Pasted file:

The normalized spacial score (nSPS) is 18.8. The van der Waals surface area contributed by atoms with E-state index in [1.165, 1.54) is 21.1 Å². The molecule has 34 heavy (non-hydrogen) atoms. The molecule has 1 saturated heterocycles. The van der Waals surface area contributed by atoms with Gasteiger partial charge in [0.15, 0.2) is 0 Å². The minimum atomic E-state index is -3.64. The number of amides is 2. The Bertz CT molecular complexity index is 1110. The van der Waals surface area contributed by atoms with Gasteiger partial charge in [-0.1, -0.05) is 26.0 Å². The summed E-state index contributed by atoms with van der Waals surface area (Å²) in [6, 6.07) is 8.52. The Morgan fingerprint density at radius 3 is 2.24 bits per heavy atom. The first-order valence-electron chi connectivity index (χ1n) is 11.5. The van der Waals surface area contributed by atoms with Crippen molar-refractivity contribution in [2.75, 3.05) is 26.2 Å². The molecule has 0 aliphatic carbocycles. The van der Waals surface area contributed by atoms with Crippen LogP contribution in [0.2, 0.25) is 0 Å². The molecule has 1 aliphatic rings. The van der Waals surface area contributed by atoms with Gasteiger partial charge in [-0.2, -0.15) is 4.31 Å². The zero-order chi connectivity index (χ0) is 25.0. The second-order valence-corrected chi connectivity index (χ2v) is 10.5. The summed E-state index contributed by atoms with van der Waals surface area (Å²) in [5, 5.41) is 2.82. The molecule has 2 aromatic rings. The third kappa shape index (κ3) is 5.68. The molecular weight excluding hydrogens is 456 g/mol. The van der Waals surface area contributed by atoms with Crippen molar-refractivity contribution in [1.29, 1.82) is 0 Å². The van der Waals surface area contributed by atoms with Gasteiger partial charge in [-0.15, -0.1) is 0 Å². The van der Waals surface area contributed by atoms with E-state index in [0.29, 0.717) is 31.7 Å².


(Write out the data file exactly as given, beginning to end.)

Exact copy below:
The normalized spacial score (nSPS) is 18.8. The van der Waals surface area contributed by atoms with E-state index in [1.165, 1.54) is 21.1 Å². The molecule has 34 heavy (non-hydrogen) atoms. The molecule has 1 saturated heterocycles. The van der Waals surface area contributed by atoms with Gasteiger partial charge in [0.15, 0.2) is 0 Å². The minimum atomic E-state index is -3.64. The number of amides is 2. The Bertz CT molecular complexity index is 1110. The van der Waals surface area contributed by atoms with Gasteiger partial charge in [-0.1, -0.05) is 26.0 Å². The summed E-state index contributed by atoms with van der Waals surface area (Å²) in [6, 6.07) is 8.52. The Morgan fingerprint density at radius 3 is 2.24 bits per heavy atom. The first-order valence-electron chi connectivity index (χ1n) is 11.5. The van der Waals surface area contributed by atoms with Crippen molar-refractivity contribution in [2.75, 3.05) is 26.2 Å². The molecule has 0 aliphatic carbocycles. The van der Waals surface area contributed by atoms with Crippen LogP contribution in [0.2, 0.25) is 0 Å². The molecule has 1 aliphatic rings. The van der Waals surface area contributed by atoms with Gasteiger partial charge in [-0.2, -0.15) is 4.31 Å². The zero-order chi connectivity index (χ0) is 25.0. The second-order valence-corrected chi connectivity index (χ2v) is 10.5. The summed E-state index contributed by atoms with van der Waals surface area (Å²) in [5, 5.41) is 2.82. The molecule has 2 aromatic rings. The third kappa shape index (κ3) is 5.68. The molecular weight excluding hydrogens is 456 g/mol. The van der Waals surface area contributed by atoms with Crippen molar-refractivity contribution in [1.29, 1.82) is 0 Å². The van der Waals surface area contributed by atoms with Gasteiger partial charge in [-0.15, -0.1) is 0 Å². The van der Waals surface area contributed by atoms with E-state index in [0.29, 0.717) is 31.7 Å².